UCLA Hosts Inter-Campus Forum of Institutions Serving Hispanics
UCLA hosted an inter-campus forum for faculty and administration on Thursday to discuss progress toward achieving federal Hispanic-serving institution designation.
The three-hour Hispanic-Serving Institutions Vision Forum was held in the Ackerman Union Grand Ballroom. UC faculty and administrators, including Chancellor Gene Block, came to discuss goals and statistics regarding the university’s progress toward achieving federal HSI designation and celebrate the findings of a report from the UCLA HSI working group. To become an HSI, at least 25% of the university’s full-time undergraduate student body must be Hispanic. Students, graduates and professors participated in the forum.
Block opened the forum and thanked faculty and attendees for coming together to discuss the initiative, and said he looked forward to the work to be done over the next few years.
Sylvia Hurtado, professor of education and co-chair of the HSI task force, said at the event that earning the HSI designation would help UCLA meet the UC system’s goals for equity and achievement. degrees by the end of the decade. The recent HSI Task Force report was created using discussions and interviews with staff, students, and faculty to both make progress toward achieving the HSI designation and better understand how to serve and support students, added Hurtado.
“Our strengths are that we have the highest retention and completion rates in the UC system, and perhaps among most four-year institutions,” Hurtado said. “But that doesn’t mean our students aren’t struggling. They are talented survivors. They need recognition and support to fly on this campus.
Following the keynote speakers, Marcela Cuellar, professor of education at UC Davis, and Marla Franco, associate vice provost for HSI initiatives at the University of Arizona, gave presentations on implementing the recommendations for moving towards HSI designation and greater equity.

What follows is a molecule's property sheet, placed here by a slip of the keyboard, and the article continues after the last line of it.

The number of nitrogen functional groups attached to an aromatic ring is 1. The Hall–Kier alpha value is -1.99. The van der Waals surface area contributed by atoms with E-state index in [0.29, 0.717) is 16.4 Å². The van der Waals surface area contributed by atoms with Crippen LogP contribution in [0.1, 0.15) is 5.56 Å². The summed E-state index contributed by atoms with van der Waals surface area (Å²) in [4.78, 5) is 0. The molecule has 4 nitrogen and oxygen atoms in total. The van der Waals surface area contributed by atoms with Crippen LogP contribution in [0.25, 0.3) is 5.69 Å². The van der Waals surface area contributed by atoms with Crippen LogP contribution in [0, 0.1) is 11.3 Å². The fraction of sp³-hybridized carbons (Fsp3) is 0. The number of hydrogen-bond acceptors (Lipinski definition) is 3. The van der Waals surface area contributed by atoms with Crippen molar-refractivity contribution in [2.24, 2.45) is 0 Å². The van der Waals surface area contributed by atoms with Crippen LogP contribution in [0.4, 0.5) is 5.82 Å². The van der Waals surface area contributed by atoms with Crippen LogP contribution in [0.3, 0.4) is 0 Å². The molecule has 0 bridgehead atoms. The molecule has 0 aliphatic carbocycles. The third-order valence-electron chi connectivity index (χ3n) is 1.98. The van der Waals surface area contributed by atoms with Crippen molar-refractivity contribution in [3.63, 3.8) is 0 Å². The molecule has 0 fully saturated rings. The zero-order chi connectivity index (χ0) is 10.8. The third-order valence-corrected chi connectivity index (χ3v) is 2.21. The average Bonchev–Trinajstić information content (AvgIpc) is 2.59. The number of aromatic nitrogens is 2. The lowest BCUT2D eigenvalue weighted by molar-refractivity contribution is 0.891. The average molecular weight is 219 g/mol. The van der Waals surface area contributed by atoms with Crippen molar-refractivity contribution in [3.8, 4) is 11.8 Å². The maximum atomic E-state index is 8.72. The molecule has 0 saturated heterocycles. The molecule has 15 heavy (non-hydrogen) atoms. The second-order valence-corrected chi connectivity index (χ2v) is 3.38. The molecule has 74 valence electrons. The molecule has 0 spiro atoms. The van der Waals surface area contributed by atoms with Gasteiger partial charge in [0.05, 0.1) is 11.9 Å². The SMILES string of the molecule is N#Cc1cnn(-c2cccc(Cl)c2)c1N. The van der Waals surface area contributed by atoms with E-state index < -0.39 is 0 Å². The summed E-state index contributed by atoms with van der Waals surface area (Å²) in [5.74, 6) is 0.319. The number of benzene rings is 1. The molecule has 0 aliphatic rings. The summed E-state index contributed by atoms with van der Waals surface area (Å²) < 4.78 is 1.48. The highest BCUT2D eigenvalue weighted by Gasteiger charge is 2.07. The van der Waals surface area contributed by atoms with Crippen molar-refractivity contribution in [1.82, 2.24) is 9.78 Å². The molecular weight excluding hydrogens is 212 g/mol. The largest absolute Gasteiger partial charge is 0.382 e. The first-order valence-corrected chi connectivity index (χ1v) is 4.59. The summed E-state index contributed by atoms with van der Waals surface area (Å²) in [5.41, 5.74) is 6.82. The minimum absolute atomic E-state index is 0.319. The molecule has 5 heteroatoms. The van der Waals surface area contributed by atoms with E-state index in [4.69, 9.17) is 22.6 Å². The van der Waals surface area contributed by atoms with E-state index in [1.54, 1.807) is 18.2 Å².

Cuellar, who is also a graduate of the School of Education and Information Studies, said being an HSI should be an active and intentional effort. Some issues continue to make students feel less welcome at UCLA; she herself never received her official acceptance letter upon admission to UCLA, causing confusion and disappointment, she said. Although UCLA was originally her dream school, she chose another university because she felt more welcome there, Cuellar added.
“Even though my heart was here, I had to seize the opportunity — where I felt seen, where I felt welcome, and where there was opportunity,” she said at the event. “That’s still what I see as some of the challenges that continue to persist at institutions like UCLA, but really a lot of our institutions.”
A lively discussion followed the presentations, during which members of the public posed questions to speakers on a panel.
Sonja Diaz, founding director of the UCLA Latino Policy and Politics Institute, asked Franco to discuss curricular changes and the role of faculty in shaping the University of Arizona to receive its current HSI designation. .
Franco responded that leadership, including strong and explicit public support from senior leaders on campus, as well as support and encouragement from faculty to actively engage in HSI initiatives, has served the university well.
Obtaining the HSI designation would make the university eligible to apply for federal funding to improve programming and infrastructure to support its students, Cuellar said.
Although UC campuses do better for Latinx students compared to other universities, equity gaps need to continue to be closed, which may involve cultural change, she added.
Franco said a university must perform intentional introspection and focus on specific roadblocks — such as enrollment management plans and strategies, or financial support — to sustain progress toward HSI transformation.
“These types of things also require dedicated financial resources. … Access to our institutions requires a plan,” Franco said at the event. “What are those parts and how do we spell that now? … How do we ensure that UCLA is an institution where students can feel they can bring their whole being?
Elizabeth Gonzalez, inaugural director of UCLA’s HSI, then delivered closing remarks. She said progress towards becoming an HSI must involve a balance of research, practice and support.
“Sometimes it’s very difficult to bridge that gap, to move from those abstract concepts and theory to the day-to-day practice of this work,” Gonzalez said at the event. “You need to have institutional leaders who support you and bring visibility to this work – that is, if you don’t, good luck.”